Relevant Management                relevant to our audit objectives:
    Controls
                                       •   Program Operations - Policies and procedures that
                                           management has implemented to reasonably ensure that a
                                           program meets its objectives.

                                       •   Validity and Reliability of Data - Policies and procedures
                                           that management has implemented to reasonably ensure
                                           that valid and reliable data are obtained, maintained, and
                                           fairly disclosed in reports.

                                       •   Compliance with Laws and Regulations - Policies and
                                           procedures that management has implemented to
                                           reasonably ensure that resource use is consistent with laws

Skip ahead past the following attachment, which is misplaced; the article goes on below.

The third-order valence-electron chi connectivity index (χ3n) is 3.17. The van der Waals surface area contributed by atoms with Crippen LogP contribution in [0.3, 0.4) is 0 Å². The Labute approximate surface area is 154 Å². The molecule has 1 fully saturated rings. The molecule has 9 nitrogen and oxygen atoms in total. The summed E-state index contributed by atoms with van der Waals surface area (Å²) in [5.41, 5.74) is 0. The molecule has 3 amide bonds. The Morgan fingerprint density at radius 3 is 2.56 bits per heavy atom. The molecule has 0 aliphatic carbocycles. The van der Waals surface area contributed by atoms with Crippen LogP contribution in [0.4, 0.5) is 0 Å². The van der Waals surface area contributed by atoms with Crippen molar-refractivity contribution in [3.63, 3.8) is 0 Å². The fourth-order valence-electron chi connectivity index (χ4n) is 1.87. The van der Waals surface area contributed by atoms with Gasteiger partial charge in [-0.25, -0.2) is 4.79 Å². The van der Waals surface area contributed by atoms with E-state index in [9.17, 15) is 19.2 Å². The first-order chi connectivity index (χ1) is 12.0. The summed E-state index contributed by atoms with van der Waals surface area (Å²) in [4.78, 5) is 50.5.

and regulations.

                                       •   Safeguarding Resources - Policies and procedures that
                                           management has implemented to reasonably ensure that
                                           resources are safeguarded against waste, loss, and misuse.

                                       We assessed all of the relevant controls identified above.

                                       It is a significant weakness if management controls do not
                                       provide reasonable assurance that the process for planning,
                                       organizing, directing, and controlling program operations will
                                       meet an organization’s objectives.

                                       Based on our review, we believe the following items are
   Significant Weaknesses              significant weaknesses:

                                       •   Program Operations.